Mr. Speaker, over the past several weeks, tens of thousands of 
Iranians participated in nationwide protests to condemn the corruption, 
repression, and brutality that together represent the unique legacy of 
Iran's nearly 40-year-old authority theocracy.
  The regime responded with characteristic coercion, intimidating 
activists and employing government-sponsored thugs and military units 
to quell the unrest. Approximately 20 protesters died in clashes with 
security forces. At least 1,000 people were arrested. I am sure those 
1,000 are being tortured as we meet here today. Some estimates place 
the number closer to 4,000 people.
  This unrest is the inevitable consequence of a dictatorship built on 
brutality and corruption in the service of domestic repression and 
regional conquest. Ambassador Haley was absolutely right when she told 
the U.N. Security Council: ``When the rights of the people are denied, 
the people rightly resist. If the concerns are not acknowledged, then 
peace and security are inevitably threatened.''
  I am very proud of the work this Congress has done over the years. In 
my subcommittee, we have held hearings on human rights abuses in Iran, 
including with Pastor Saeed Abedini, who did a tremendous job with his 
wife in trying to effectuate his relief.
  We must hold Iran to account for the treatment of the hundreds of 
jailed protesters and not let their faith be forgotten with the next 
news cycle. We must work tirelessly to secure the liberty of our own 
citizens, including Xiyue Wang, a graduate student from my own State of 
New Jersey, who has spent the past 519 days in the Evin Prison complex.
  Mr. Speaker, again, I urge support of the resolution.
  Mr. SHERMAN. Mr. Speaker, I yield 2 minutes to the gentleman from New 
York (Mr. Suozzi), a member of our committee.
  Mr. SUOZZI. Mr. Speaker, the people live like paupers while the 
mullahs live like gods.
  For weeks, tens of thousands of brave Iranians have courageously 
stood up in over 70 cities and chanted: ``The people live like paupers 
while the mullahs live like gods.''
  They challenge their failed government. They have done so in the face 
of violent repression, imprisonment, torture, and even death.
  Why?
  They are fed up. They are fed up with poverty and unemployment; fed 
up with economic depravation and rampant corruption; fed up with an 
oppressive theocratic regime that mismanages their own country, 
mistreats its own people, and spends billions of dollars sowing the 
seeds of war and funding terrorists while its people suffer.
  Ayatollahs recklessly pursued nuclear weapons instead of creating 
jobs and building infrastructure for their own people. The regime's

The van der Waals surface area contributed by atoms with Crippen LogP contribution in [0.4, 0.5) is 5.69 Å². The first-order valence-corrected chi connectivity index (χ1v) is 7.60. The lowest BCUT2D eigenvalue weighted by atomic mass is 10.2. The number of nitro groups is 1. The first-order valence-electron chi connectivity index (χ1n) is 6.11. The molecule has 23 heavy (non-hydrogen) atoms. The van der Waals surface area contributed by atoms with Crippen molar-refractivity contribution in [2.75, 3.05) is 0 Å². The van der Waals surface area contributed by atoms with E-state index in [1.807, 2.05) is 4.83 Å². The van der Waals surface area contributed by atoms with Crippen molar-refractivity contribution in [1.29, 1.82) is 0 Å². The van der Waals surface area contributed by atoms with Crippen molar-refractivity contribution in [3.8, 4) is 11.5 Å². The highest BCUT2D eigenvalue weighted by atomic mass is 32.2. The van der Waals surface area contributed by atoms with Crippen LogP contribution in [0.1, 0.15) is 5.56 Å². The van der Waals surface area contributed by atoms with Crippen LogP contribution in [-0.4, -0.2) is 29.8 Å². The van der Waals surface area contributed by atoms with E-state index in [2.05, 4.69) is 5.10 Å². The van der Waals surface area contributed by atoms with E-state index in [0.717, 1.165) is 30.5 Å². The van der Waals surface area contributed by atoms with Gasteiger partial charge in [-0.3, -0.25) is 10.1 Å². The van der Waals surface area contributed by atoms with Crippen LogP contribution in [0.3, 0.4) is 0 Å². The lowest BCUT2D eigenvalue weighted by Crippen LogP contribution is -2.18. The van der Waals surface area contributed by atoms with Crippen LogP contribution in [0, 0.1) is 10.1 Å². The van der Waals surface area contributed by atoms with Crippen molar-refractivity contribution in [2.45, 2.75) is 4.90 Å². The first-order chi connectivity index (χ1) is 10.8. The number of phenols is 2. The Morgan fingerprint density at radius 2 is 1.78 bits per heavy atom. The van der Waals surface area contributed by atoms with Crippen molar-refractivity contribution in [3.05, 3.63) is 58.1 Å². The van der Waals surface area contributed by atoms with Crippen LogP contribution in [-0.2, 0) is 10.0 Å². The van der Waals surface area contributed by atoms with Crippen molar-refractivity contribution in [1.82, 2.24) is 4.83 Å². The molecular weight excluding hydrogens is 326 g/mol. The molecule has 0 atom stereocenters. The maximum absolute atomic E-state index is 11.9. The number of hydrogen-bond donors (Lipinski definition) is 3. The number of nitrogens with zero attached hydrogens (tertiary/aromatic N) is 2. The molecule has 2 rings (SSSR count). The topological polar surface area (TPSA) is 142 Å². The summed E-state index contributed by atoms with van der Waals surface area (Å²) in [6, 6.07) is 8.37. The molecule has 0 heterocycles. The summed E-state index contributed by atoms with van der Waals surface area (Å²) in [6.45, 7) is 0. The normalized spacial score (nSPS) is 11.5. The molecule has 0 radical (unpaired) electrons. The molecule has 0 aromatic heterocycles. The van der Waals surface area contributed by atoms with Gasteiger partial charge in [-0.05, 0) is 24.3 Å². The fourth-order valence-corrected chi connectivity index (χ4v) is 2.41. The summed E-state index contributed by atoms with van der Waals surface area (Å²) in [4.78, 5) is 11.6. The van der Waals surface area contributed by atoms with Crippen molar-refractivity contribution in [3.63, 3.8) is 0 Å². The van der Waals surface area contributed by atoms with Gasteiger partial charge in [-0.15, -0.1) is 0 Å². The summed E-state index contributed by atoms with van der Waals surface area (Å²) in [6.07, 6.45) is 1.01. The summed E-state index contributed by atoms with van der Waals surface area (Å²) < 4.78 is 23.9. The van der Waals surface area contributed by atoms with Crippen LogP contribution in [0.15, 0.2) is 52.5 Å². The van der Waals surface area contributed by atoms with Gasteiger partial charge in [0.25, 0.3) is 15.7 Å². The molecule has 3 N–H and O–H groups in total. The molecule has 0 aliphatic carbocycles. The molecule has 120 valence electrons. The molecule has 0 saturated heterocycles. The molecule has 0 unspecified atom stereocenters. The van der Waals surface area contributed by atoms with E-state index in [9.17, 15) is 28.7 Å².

apologists have long argued that these policies are popular and they 
give Iranians a national sense of pride, restoring their place as a 
regional power.
  A regional power?
  It is more like regional thugs.
  In Iraq, Iranian-backed militias have executed and beat civilians, 
looted homes, and destroyed people's lives. In

[[Page H54]]

Lebanon, Iranian-backed Hezbollah aims tens of thousands of rockets at 
Israeli citizens. Syria backs Bashar al-Assad's vicious regime. Iran 
sends weapons and money to militants in Yemen, Bahrain, and Gaza. It 
has become the biggest purveyor of mayhem in the Middle East, pouring 
billions of dollars into nefarious activities while their own people 
are impoverished.
  Today, I rise with my colleagues to support the Iranian protesters 
and the bipartisan H. Res. 676. The United States and our allies should 
use the menu of sanctions available to us to target human rights 
violators and the Ayatollah's thugs who forcefully repress their fellow 
citizens.
  We must ensure the protesters have access to social media, and we 
must let them know that we support them. Ayatollahs must know that the 
free world is watching.
  The people live like paupers while the mullahs live like gods. The 
time has come for the people to rise up and change it.

  Ms. ROS-LEHTINEN. Mr. Speaker, I yield 2 minutes to the gentleman 
from Texas (Mr. McCaul), the chairman of the Committee on Homeland 
Security, as well as a senior member on the Committee on Foreign 
Affairs.
  Mr. McCAUL. Mr. Speaker, I rise today in strong support of this 
resolution condemning the Iranian regime's crackdown on legitimate 
protests and to show the world that America stands with the Iranian 
people who want peace, prosperity, and freedom.
  For many years, we have known the regime in Iran has fueled 
radicalism and violence across the Middle East as the world's leading 
state sponsor of terror. But over the last few weeks, we have seen the 
brutal tactics Iran's leaders are willing to take to silence protesters 
who are fed up with extremism, corruption, and incompetence coming from 
their capital. The protesters deserve to have their voices heard 
without fear of retaliation.
  Today, Iranians are not citizens who are free to choose their own